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Q&A Spotlight

Fixing a Poorly Insulated Roof

A huge air conditioner and roof heating cables can’t overcome basic design flaws

A litany of problems: Chris Butson annotated this photo of his roof to help explain the problems he's attempting to solve.
Image Credit: Chris Butson

Chris Butson’s Utah home sits at an elevation of 6,000 feet and experiences everything from sub-zero temperatures in the winter to 100-degree summer days. Built in 1994, the house has what Butson believes is an underinsulated roof that contributes to big electric bills and massive ice dams.

“From what I have observed, the roof/attic was not insulated well when built,” Butson writes in a post on GBA’s Q&A column. “This has been partly remedied by blowing in extra insulation into the attic, but most of the cathedral ceilings were framed with 2x12s with probably 8-inch or 9-inch thick batts of fiberglass. In short, the roof has lots of heat gain during the summer and lots of heat loss in winter.”

To compensate, the builder installed a huge air conditioning unit to make summers more comfortable, as well as hundreds of feet of heating cables along the eaves to melt ice dams as they form in winter. Does it work? No. “Not surprisingly,” Butson says, “our electric bill is quite high and we have massive ice dams.”

Butson has done his homework. His solution includes adding rigid foam insulation of some kind on top of the existing roof sheathing to get the R-value up to 49, adding blown-in insulation to the attic, improving attic ventilation, eliminating skylights, and building a conditioned mechanical room in the attic for the furnace and AC equipment.

“Does this plan sound reasonable, or am I missing something fundamental?” he asks. “Why do I never see heating cable in cold regions in Europe? In fact, I have several German friends and colleagues and they don’t even know what I’m talking about. Is my perception correct and if so what is different about the way their houses are built?”

That’s the…

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  1. HeatSquad | | #1

    Hot, not cold, right?
    Doesn't Peter mean to say "there are plenty of well-performing, durable "HOT" or unvented cathedral roof assemblies?" He wrote "cold." It's always been my understanding that an unvented roof assembly was a "hot" roof...

  2. GBA Editor
    Martin Holladay | | #2

    Response to John Birch
    You're right, of course. Thanks for catching the error. I have corrected it.

    The phrase "cold roof" refers to a vented roof assembly. The phrase "hot roof" refers to an unvented roof assembly.

  3. CHRISWALL | | #3

    attic ventilation, cfm of soffit / ridge vent
    There are many references at GBA on the number of inches of NFVA are needed but how does this equate to CFM ? Is the amount of CFM dependant on the roof's slope? Air temperature both inside and out?

  4. GBA Editor
    Martin Holladay | | #4

    Response to Walt Ott
    Building codes have mandated that vented unconditioned attics be equipped with ventilation openings that meet certain requirements. The standard code formula requires 1 square foot of net free ventilation area (NFVA) for every 300 square feet of attic floor area, assuming that half of the ventilation openings are located in the lower half of the attic (generally at the soffit) and half near or at the ridge. If a roof has only soffit vents and no ridge vents, most codes require 1 square foot of net free ventilation area (NFVA) for every 150 square feet of attic floor area.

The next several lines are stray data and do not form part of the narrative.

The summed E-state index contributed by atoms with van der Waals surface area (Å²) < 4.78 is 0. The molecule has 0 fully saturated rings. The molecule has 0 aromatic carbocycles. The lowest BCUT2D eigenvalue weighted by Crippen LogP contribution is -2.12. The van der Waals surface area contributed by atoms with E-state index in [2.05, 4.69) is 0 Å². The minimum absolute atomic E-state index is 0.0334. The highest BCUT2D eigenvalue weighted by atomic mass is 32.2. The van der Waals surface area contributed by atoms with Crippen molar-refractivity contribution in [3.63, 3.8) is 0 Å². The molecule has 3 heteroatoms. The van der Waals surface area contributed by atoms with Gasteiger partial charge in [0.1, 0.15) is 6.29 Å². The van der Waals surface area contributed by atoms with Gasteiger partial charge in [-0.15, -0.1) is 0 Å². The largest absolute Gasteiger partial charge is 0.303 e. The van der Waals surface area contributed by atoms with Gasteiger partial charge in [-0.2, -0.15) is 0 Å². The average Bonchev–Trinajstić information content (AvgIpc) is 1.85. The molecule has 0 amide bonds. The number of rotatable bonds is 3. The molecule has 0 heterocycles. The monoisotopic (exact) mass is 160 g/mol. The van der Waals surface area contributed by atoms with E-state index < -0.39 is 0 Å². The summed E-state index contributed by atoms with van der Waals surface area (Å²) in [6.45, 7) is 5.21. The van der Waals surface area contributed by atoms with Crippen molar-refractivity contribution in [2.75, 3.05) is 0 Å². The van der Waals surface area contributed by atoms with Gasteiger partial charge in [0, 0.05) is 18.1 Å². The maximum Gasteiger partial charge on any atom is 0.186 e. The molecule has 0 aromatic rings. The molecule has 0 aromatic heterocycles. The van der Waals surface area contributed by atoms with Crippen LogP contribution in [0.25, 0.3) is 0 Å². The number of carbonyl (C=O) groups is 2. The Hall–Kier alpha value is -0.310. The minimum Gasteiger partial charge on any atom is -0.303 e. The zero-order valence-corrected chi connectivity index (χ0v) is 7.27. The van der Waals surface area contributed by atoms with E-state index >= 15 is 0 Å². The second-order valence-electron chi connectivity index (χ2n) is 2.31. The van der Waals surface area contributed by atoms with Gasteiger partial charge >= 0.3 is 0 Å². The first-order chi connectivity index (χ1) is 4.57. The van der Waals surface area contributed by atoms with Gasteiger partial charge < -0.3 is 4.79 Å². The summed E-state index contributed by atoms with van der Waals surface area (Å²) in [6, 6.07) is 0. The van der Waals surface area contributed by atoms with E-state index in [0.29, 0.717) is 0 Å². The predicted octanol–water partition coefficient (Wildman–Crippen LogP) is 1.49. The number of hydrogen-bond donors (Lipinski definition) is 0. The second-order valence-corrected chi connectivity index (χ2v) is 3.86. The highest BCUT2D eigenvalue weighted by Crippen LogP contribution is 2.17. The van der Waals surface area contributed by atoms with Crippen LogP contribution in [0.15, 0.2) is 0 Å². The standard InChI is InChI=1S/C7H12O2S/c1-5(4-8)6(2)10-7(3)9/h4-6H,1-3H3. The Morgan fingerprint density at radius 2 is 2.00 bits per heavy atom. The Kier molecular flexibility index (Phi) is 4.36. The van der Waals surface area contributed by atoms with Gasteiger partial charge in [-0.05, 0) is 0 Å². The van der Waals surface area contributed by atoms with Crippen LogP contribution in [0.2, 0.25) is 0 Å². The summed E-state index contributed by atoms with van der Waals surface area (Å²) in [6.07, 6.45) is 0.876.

These code requirements are not based on science. Research shows that the most important factor in preventing moisture problems in attics is to create an airtight ceiling, not to provide ventilation.

    There is no direct correlation between NFVA and CFM of air movement. Research shows that ventilation through soffit vents and ridge vents is almost entirely dependent on wind speed.

    For more information on these issues, see All About Attic Venting.

  5. CHRISWALL | | #5

    attic ventilation, cfm of soffit / ridge vent
    Well I guess I should ask the base question. We had ice dams.

    this summer I've sealed and Insulated as much as possible. I may need ventilation( we'll find out this year) there is no soffit, there is almost NO room above the top plate or for several feet inward from there.
    So here my crazy idea: I can vent at the top of the roof and allow air to escape and I can also pull in cold air from the outside and duct it to the bottom of each bay. Would this work ? How much air CFM do I need?

    Thanks again

  6. GBA Editor
    Martin Holladay | | #6

    Response to Walt Ott
    For advice on ice dams, I suggest that you read these two GBA articles:

    Prevent Ice Dams With Air Sealing and Insulation

    Ice Dam Basics

    If you have only a limited area between the top plates of your exterior walls and the underside of your roof sheathing, it's hard to get enough insulation as well as a vent channel in this critical location. In that case, by far the best solution is to install an adequately thick layer of rigid foam above the existing roof sheathing. For more information on this work, see How to Install Rigid Foam On Top of Roof Sheathing.

    Adding ventilation channels without addressing air leaks and insulation issues is rarely successful. If you end up installing thick rigid foam above your rigid insulation, however, you can install ventilation channels above the rigid foam if you want, followed by a second layer of roof sheathing and new roofing. The work isn't cheap, but it's a robust solution to ice damming problems.

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